Investigators Probing $95 Million in BIA Discrepancies
Jan. 10, 1991
WASHINGTON (AP) _ Federal investigators have discovered $95 million in discrepancies in Bureau of Indian Affairs records and are cracking down on its accounting practices, officials announced Thursday.
A review by the Interior Department and the presidential Office of Management and Budget found ''longstanding, fundamental problems in the BIA accounting and financial system,'' said a statement from the two agencies.
The investigators found BIA's Albuquerque-based accounting system could be accessed by 12,000 employees, making it easy to alter payment records.
''In fiscal year 1990 alone, over 500,000 adjustments were made to the BIA financial management system,'' according to the joint statement.
Officials said that $95 million of the agency's $1.3 billion budget may have been misspent or spent properly but erroneously recorded.
The disclosure comes as Interior Secretary Manuel Lujan pressed White House officials for more money for the BIA in the fiscal 1992 federal budget. The BIA is part of the Interior Department.
''We need to convince people that the Bureau of Indian Affairs is worth saving and worth fighting for,'' said Lujan's spokesman, Steve Goldstein.
Goldstein said Interior officials discovered six months ago there might be irregularities in the BIA accounting practices and began to investigate.
He said the department believes the $95 million cannot be accounted for because of ''accounting discrepancies,'' as BIA officials have contended. But he acknowledged that the 500,000 adjustments, entered in the agency's computers, had not been explained.
The Interior Department's inspector general is investigating what happened to the money.
The case demonstrates ''insufficient attention to financial management over decades,'' said Frank Hodsoll, OMB's executive associate director for management.
The discrepancy ''poses a series of questions that are of sufficient gravity that we want to make sure we know what is going on and work with the Interior Department to fix it,'' he said.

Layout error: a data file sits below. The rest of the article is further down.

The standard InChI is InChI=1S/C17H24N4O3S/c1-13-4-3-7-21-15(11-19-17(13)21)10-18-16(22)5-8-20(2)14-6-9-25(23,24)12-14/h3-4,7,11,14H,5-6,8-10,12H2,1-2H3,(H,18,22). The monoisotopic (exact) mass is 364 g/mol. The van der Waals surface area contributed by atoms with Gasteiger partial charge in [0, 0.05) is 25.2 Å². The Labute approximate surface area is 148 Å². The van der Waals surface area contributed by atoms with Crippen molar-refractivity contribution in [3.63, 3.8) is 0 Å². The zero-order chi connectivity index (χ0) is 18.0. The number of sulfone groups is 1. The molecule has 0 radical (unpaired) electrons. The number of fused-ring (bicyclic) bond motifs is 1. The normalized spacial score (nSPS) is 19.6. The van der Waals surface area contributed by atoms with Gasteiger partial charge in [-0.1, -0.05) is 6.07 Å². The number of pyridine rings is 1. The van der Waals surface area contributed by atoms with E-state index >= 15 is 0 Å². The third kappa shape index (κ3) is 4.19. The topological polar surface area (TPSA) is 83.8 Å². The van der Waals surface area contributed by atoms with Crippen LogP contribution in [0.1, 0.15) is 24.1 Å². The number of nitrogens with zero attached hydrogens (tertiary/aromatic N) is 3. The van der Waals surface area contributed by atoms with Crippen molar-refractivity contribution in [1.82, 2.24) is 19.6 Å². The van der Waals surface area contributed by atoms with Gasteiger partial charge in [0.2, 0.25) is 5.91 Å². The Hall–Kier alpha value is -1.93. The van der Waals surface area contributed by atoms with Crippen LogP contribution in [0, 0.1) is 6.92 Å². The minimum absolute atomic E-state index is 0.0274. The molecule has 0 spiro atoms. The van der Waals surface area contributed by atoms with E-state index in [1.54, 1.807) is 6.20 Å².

Lujan and OMB Director Richard Darman announced a plan to improve BIA management, which Lujan has said needed restructuring.
All adjustments to the BIA financial system will have to be approved by a team set up by the Interior Department as part of the investigation.
In addition, a ''complete overhaul and revamping'' of BIA's financial accountability system will be conducted. The new system - with new accounting and financial controls, a special review system for spending adjustments and specialized controls over procurements and grants as well as rapid conversion of BIA's system to the new federal financial system - is to be in place by the beginning of October, according to the joint statement.
Problems cited by the joint investigation include:
-''Uncontrolled access by BIA employees to the accounting system.''
-Employees' ability to make changes and shift funds to make the books balance.
-''Poor controls'' over procurement and grant contracts totaling more than $500 million annually.
-Failure to use standard double-entry accounting methods and ledger accounts that thus cannot be balanced.
Sources said Lujan is seeking an increase of more than $100 million in the BIA budget, to be used mostly for Indian education programs. Darman's office is not recommending the increase.
The BIA, which oversees the nation's Indian reservations and operates 84 offices, mostly in the Southwest and the Plains, has been plagued by problems.
Congress has repeatedly attacked BIA's management of nearly $2 billion in trust funds held by the Interior Department for native Americans. Congress charged in 1989 that the agency had lost up to $19 million of the funds because of poor recordkeeping.